Office Space Vacancies Monitored Closely As Numbers Begin To Fall

By CHUCK GREEN Office vacancy rates are being monitored closely as the commercial space industry continues to grapple with COVID’s effects on the workplace. In Los Angeles, office activity stagnated in the first quarter of 2022. One-fifth of total inventory remained vacant and rents remained unchanged, according to Greg Cornfield at Commercial Observer. Other major metro areas, including New York City, Boston, San Francisco, Washington DC, and Chicago, also continue to experience double-digit vacancy rates. Stemming from remote work due to the variant, San Francisco and DC reportedly kicked off the year with vacancies approaching 20%. In major U.S. markets vacancies of around 60% were recently shown by Kastle Systems, which measures occupancy by looking at foot traffic into offices.…

Is Home Ownership More Affordable Than Renting? It Depends.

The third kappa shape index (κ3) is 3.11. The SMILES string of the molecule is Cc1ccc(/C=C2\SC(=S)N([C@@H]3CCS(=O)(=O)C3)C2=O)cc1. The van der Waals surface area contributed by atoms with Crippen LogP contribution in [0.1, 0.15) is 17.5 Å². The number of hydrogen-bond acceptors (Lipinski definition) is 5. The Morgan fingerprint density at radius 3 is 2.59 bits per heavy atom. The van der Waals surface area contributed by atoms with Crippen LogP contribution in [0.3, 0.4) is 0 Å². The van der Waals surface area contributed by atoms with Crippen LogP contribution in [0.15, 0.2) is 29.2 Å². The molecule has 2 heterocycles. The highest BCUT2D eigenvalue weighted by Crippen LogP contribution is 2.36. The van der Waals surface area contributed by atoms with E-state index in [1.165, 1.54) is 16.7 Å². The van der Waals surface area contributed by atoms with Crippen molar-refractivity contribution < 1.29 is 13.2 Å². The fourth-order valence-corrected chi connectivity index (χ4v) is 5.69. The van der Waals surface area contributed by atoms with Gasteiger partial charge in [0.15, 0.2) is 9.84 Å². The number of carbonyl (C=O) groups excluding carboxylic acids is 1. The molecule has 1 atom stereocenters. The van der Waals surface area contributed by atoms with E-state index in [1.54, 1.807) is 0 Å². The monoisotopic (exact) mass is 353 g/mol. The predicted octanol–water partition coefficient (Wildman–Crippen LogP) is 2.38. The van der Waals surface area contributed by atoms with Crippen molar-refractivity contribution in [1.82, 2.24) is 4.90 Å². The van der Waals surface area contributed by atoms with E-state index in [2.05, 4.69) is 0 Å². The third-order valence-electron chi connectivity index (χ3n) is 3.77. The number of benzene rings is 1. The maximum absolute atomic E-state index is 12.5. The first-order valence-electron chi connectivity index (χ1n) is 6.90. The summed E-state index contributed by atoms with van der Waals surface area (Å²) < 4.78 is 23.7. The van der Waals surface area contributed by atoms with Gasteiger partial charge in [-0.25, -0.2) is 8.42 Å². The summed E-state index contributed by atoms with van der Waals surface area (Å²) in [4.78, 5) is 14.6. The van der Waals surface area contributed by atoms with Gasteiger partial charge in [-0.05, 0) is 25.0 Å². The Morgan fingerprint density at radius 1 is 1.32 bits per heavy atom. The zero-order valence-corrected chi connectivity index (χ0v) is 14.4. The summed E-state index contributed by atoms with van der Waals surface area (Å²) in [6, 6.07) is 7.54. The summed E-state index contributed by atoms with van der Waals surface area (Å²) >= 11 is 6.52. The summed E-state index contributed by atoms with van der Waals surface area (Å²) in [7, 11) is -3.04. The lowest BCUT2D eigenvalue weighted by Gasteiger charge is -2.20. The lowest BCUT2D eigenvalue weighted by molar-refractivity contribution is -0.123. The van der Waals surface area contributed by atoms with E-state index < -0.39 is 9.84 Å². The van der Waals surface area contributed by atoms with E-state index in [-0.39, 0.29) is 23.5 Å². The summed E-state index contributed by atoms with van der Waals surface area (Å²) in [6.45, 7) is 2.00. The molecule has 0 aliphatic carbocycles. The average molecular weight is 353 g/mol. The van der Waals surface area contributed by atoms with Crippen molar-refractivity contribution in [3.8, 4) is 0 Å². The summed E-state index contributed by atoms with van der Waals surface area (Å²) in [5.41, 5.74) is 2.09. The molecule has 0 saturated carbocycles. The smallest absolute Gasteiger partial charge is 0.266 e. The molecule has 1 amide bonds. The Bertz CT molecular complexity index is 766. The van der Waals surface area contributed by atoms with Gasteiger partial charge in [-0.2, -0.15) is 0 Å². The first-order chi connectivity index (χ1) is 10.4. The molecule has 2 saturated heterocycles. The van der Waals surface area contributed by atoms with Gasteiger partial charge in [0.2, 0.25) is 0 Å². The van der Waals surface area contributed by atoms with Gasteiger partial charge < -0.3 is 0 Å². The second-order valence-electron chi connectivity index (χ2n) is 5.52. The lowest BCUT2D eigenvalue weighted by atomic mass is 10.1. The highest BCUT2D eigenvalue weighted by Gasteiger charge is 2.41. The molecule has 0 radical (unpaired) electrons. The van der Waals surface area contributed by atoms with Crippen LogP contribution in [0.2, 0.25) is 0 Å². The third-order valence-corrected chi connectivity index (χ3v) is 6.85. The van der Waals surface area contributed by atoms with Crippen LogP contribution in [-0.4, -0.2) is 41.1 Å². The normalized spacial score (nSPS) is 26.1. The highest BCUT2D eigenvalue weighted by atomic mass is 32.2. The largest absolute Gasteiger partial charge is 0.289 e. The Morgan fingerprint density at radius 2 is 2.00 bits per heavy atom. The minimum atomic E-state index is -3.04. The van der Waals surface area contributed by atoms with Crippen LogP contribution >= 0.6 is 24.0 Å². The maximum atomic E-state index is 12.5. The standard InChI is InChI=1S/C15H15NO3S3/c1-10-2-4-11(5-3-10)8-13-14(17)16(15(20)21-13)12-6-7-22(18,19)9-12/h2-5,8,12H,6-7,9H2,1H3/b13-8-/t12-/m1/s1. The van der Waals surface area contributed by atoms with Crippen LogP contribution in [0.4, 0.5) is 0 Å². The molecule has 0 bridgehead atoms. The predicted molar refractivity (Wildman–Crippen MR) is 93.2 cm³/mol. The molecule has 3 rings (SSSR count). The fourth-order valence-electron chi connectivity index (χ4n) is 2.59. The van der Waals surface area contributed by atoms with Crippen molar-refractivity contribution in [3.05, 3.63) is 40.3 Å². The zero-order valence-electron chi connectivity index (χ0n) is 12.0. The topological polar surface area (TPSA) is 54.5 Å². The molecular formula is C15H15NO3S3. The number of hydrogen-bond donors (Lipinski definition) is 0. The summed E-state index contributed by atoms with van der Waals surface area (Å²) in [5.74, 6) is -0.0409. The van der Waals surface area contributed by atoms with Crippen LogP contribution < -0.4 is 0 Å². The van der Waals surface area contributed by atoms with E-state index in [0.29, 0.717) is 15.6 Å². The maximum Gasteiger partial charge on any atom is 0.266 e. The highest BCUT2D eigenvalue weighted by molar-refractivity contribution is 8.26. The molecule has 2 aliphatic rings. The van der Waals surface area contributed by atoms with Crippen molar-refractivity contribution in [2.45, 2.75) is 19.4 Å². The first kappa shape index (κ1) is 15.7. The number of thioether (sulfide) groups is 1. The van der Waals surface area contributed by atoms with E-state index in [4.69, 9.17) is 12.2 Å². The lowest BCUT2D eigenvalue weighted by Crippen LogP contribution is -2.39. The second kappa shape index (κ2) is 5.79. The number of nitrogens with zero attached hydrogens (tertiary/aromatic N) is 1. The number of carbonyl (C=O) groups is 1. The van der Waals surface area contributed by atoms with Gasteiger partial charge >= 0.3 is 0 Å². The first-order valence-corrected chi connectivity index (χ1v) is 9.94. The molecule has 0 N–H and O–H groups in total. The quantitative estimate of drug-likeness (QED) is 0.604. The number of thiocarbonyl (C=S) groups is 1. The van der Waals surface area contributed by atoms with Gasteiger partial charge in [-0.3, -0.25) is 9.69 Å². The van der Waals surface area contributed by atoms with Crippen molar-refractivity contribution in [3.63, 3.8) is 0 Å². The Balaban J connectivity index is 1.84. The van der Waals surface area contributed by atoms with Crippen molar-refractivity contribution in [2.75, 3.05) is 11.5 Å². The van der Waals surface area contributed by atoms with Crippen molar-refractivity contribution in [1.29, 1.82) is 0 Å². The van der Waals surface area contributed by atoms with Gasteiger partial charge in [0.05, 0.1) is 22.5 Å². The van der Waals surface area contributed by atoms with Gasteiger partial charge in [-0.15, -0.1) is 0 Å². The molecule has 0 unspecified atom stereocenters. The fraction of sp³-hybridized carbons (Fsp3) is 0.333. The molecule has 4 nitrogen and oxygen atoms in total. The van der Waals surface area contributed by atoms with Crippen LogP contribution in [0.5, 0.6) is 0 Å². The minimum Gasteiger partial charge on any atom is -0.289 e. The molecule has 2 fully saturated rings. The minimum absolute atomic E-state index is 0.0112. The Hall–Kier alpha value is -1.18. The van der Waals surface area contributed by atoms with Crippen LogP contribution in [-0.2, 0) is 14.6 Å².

By KIMBERLEY HAAS A report released this month suggests that despite rising home prices it is more affordable to own a median-priced house than to rent a three-bedroom property in a majority of the United States. ATTOM’s 2022 Rental Affordability Report used fair-market rent data from the U.S. Department of Housing and Urban Development, wage data from the Bureau of Labor Statistics, and sales deed data in 1,154 counties to find that home ownership will be more affordable in a majority of the country again in 2022. Todd Teta, Chief Product Officer at ATTOM, said home ownership still remains the more affordable option for average workers because it takes up a smaller portion of their pay when the math is…

Is Migration Away From Urban Areas A Trend Or Here To Stay?

By SCOTT KIMBLER With Americans working from home since the start of the COVID-19 pandemic, some densely populated areas of the United States are losing residents as people move to the suburbs to escape city life, and those watching this trend say landlords shouldn’t hold their breath hoping a younger generation of renters will replace them. Elizabeth Rose of Mortgage 300 in Dallas, Texas, says there are a variety of reasons why people are moving out of big cities and isn’t sure if this migration to the suburbs and rural areas will continue after the pandemic ends. “We are seeing a trend in my area of people moving outward and there are a few factors driving this,” Rose said in…